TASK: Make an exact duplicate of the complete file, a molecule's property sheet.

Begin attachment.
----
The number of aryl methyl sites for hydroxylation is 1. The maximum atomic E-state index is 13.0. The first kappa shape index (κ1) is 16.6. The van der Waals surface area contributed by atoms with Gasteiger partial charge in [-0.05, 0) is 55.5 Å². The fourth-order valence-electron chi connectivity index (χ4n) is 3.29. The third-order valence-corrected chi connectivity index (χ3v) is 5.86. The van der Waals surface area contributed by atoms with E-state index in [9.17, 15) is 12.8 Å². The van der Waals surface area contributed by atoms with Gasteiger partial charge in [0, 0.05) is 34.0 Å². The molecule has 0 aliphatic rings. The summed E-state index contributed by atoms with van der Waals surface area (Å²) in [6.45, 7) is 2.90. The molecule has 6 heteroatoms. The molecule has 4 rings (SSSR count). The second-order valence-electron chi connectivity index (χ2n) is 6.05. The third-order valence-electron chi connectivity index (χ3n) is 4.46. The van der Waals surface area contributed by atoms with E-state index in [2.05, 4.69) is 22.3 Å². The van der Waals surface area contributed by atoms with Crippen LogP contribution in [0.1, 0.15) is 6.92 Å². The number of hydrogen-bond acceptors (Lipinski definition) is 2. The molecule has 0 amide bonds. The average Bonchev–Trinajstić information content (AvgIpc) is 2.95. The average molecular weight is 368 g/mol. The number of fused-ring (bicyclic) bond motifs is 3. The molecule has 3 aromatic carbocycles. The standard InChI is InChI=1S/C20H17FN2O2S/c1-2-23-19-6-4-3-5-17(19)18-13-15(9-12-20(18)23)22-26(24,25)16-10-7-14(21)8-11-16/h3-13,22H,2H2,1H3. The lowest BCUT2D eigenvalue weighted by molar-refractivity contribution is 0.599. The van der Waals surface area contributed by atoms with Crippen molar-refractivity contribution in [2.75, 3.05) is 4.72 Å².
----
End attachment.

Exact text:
The number of aryl methyl sites for hydroxylation is 1. The maximum atomic E-state index is 13.0. The first kappa shape index (κ1) is 16.6. The van der Waals surface area contributed by atoms with Gasteiger partial charge in [-0.05, 0) is 55.5 Å². The fourth-order valence-electron chi connectivity index (χ4n) is 3.29. The third-order valence-corrected chi connectivity index (χ3v) is 5.86. The van der Waals surface area contributed by atoms with E-state index in [9.17, 15) is 12.8 Å². The van der Waals surface area contributed by atoms with Gasteiger partial charge in [0, 0.05) is 34.0 Å². The molecule has 0 aliphatic rings. The summed E-state index contributed by atoms with van der Waals surface area (Å²) in [6.45, 7) is 2.90. The molecule has 6 heteroatoms. The molecule has 4 rings (SSSR count). The second-order valence-electron chi connectivity index (χ2n) is 6.05. The third-order valence-electron chi connectivity index (χ3n) is 4.46. The van der Waals surface area contributed by atoms with E-state index in [2.05, 4.69) is 22.3 Å². The van der Waals surface area contributed by atoms with Crippen LogP contribution in [0.1, 0.15) is 6.92 Å². The number of hydrogen-bond acceptors (Lipinski definition) is 2. The molecule has 0 amide bonds. The average Bonchev–Trinajstić information content (AvgIpc) is 2.95. The average molecular weight is 368 g/mol. The number of fused-ring (bicyclic) bond motifs is 3. The molecule has 3 aromatic carbocycles. The standard InChI is InChI=1S/C20H17FN2O2S/c1-2-23-19-6-4-3-5-17(19)18-13-15(9-12-20(18)23)22-26(24,25)16-10-7-14(21)8-11-16/h3-13,22H,2H2,1H3. The lowest BCUT2D eigenvalue weighted by molar-refractivity contribution is 0.599. The van der Waals surface area contributed by atoms with Crippen molar-refractivity contribution in [2.75, 3.05) is 4.72 Å².